Had the British advance guard of 1,600 troops pushed forward with determination along it's left bank on 23 December for the last seven miles New Orleans could have been taken because Major-General Andrew Jackson had not set up any defences yet.
By the time that Major-General Sir Edward Pakenham caught up with the British troops he had been sent to command the American troops and local negro slaves had built defences.
The defences were elaborate, a breastwork of sugar barrels and earth behind a wide empty ditch, which stretched between the river and an impassable swamp. The American commander placed most of his men behind these defences, with four guns and a battery on the right providing support fire.
The British commander was now in a difficult situation, the heavy guns brought from the British ships were unable to breach the American breastworks. Instead of giving up and leaving he decided to make a strong feint against the American position. He had 6,000 British regulars and about 1,000 negros from the West India Regiment.
On January 8th 1815, Colonel William Thornton crossed the river with 1,500 regulars and moved up the west side to outflank the American position. Thornton's men did push away 800 Kentucky militia and sieze the naval guns, and advanced far enough up river to be behind the American position. But they were way behind schedule, and an attack by the rest of the British army had met with disaster. The British columns were hammered by American artillery as they tried to move through a ditch made muddy by a recent rain.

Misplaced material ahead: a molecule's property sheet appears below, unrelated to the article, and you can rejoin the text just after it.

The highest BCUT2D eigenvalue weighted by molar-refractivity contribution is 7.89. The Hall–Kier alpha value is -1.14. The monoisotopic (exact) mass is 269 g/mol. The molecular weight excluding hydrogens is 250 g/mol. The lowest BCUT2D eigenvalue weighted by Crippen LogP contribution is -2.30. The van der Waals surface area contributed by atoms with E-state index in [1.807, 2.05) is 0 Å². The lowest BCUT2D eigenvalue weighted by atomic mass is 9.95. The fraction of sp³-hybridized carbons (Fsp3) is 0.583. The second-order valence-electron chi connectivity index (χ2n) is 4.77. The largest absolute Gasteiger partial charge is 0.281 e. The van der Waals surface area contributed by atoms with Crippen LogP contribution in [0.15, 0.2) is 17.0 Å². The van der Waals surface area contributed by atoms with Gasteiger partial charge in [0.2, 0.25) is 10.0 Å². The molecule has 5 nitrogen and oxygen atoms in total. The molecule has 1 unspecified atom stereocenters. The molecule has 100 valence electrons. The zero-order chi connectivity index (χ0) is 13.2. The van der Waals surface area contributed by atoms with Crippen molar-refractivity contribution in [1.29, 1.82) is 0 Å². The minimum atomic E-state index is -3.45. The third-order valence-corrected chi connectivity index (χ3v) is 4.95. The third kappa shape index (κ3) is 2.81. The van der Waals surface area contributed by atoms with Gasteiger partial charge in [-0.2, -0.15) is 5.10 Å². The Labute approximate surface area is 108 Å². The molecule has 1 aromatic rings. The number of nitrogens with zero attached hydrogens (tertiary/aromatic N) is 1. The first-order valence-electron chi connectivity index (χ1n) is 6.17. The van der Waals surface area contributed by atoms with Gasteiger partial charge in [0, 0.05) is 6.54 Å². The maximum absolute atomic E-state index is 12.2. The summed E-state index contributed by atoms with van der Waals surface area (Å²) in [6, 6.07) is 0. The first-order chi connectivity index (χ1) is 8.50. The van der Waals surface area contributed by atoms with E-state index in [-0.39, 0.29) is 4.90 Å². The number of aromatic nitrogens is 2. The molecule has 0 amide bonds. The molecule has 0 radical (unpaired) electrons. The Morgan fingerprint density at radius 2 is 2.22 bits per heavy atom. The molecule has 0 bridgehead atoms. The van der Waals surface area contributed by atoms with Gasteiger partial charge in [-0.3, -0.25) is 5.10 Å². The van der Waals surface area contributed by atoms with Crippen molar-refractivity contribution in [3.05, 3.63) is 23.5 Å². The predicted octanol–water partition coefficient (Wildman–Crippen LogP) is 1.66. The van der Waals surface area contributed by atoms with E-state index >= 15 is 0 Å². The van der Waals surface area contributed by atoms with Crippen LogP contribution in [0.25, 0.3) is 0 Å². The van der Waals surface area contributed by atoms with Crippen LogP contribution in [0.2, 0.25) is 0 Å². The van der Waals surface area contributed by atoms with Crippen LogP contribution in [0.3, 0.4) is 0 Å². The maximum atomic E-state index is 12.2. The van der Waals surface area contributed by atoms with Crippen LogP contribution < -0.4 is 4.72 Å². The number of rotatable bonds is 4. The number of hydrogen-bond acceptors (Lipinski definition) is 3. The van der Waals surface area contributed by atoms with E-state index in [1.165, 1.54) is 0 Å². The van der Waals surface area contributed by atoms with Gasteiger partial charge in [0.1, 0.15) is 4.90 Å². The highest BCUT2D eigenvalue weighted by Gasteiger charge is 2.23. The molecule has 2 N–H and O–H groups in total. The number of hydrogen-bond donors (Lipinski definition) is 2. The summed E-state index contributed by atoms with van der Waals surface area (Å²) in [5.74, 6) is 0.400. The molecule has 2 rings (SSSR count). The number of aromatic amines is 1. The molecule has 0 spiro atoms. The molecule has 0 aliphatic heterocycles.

Major-General Sir Edward Pakenham was killed by a piece of grapeshot; Major-General Samuel Gibbs was mortally wounded and Major-General John Keane was seriously wounded. More than 2,000 British had been killed or wounded and several hundred more were captured. The American loss was eight killed and 13 wounded.
Jackson's victory had saved New Orleans, the Battle however is fought after the official treaty is signed in Paris. News is too slow in reaching the opposing armies to tell them it is over. The accidental linking of the peace treaty with Jackson's victory at New Orleans convinced many Americans that the war had ended in triumph. The Hartford Convention was discredited, and a surging nationalism swept the country in the postwar years. By the end of the century, many American children have never heard of the War of 1812. By the 1960's, it is reduced to a folk song, the song is entitled "The Battle of New Orleans" it was written by a man named Jimmy Driftwood. The song was recorded and made famous in 1959 by Johny Horton.